E&M’s one and only Friederike Sandow reached the other end of our dear planet to investigate hostel romances. Read and delight in these testimonies of love, sex, proximity and intimacy.
“I am so sick of wearing this T-shirt, but I mean, right now, it’s all I own,” he chuckles.
“Did you travel here with one single T-shirt?” I ask, incredulous.
“Oh, no, I had plenty. But look at that guy there: wearing my T-shirt. This guy over there? Wearing my T-shirt. I am telling you: hang anything to dry on the clothes lines in the backyard and it’s never yours to wear again”, he says as we both take a sip of beer and glance around the colourful backyard in the hostel. He doesn’t mind.
The backyard is full of people in their mid-twenties, early thirties. You hear a mix of languages: Portuguese in one corner, Italians shouting at each other by the ping pong table; you hear Germans bickering over who pays the next round of drinks, an American using the jukebox, and you hear cussing and laughter as only the English can, from the big wooden table across from the swing chair we sit on.
We are in the backyard of the Old Fire Station, a Backpackers hostel in Fremantle, a town located at the outskirts of Perth, Western Australia, which is one of the most isolated cities in the world. The hostel has a capacity of around 130 people and during summer it’s often fully booked. That means that everyone basically lives outside in the backyard. It means no privacy. It means almost never being alone. It means sharing everything with strangers – food, embarrassments, parties, joints, tobacco, clothes – and intimacy. And yet, for people who come here, the hostel life is a means of experiencing freedom, of trying to figure out who they are, who they want to be, what they want to do with their life and what it feels like to be away from home.
In its 13 years as a refuge for backpackers, the hostel has seen over 21 marriages, some offsprings, and a fair amount of romance, heartbreaks, and love stories.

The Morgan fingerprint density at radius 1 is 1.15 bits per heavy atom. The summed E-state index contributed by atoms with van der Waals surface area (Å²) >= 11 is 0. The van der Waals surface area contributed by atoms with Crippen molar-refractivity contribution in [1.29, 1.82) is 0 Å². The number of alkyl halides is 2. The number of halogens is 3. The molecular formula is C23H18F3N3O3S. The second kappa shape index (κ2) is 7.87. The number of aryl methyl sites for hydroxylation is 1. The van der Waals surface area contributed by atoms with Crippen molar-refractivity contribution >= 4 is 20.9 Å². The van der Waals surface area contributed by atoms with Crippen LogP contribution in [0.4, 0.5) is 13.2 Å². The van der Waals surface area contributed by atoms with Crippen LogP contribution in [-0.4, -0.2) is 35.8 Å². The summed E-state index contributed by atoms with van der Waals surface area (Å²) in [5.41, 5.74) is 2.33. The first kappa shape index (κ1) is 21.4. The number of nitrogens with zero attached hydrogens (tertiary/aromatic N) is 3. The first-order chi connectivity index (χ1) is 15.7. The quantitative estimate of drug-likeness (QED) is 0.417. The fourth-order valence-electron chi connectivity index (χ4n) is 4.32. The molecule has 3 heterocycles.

Almost no one ever says that they are going travelling to fall in love. Taking a break from real life to find a spouse. And yet, there’s a substantial amount of people I know who met when they were travelling – and there are some who just never came back from their gap year. Like my brother, for example. He packed his bags to travel after his best friend for “only a few months, just until Christmas, Mum,” he said to our doubtful mother in August 2010. I mean, he did come back – to pack up his room for good and settle at the end of the world. Working at the hostel, he sees people coming and going and, mostly, staying. In its over 13 years as a refuge for backpackers from all over the world, the hostel has seen over 21 marriages, some offsprings, and a fair amount of romance, heartbreaks, and love stories.
For Europe & Me, I interviewed some of its former and current residents to spill the beans on the hostel romance.
The answers to “How did you meet?“ ranged from “In the hostel, duh…” to “He was in my wider group of friends. Honestly, I thought he was a little cold. And apparently he thought I was not someone he wanted to get to know better. And yet, here we are. I now think he is quite warm and I am someone he wanted to get to know better after all,” to this little gem: “So it was just another normal night in the hostel, sitting around drinking, listing to music, having fun. In this social environment, there are always people coming and going, new faces from different places. I saw a girl sitting on the floor opposite me. She was someone whom I had never seen before. I mean, she was hot and had beautiful eyes. We were all sitting on chairs and – being the English gentleman that I am – I offered her my seat which she first refused, but after a little while she was sitting next to me and that’s how we met. If I’m honest, I didn’t even think I would get a kiss, let alone any of the other stuff. We used to stay up chatting for hours getting to know each other, it wasn’t until about two weeks after we met that we had sex.”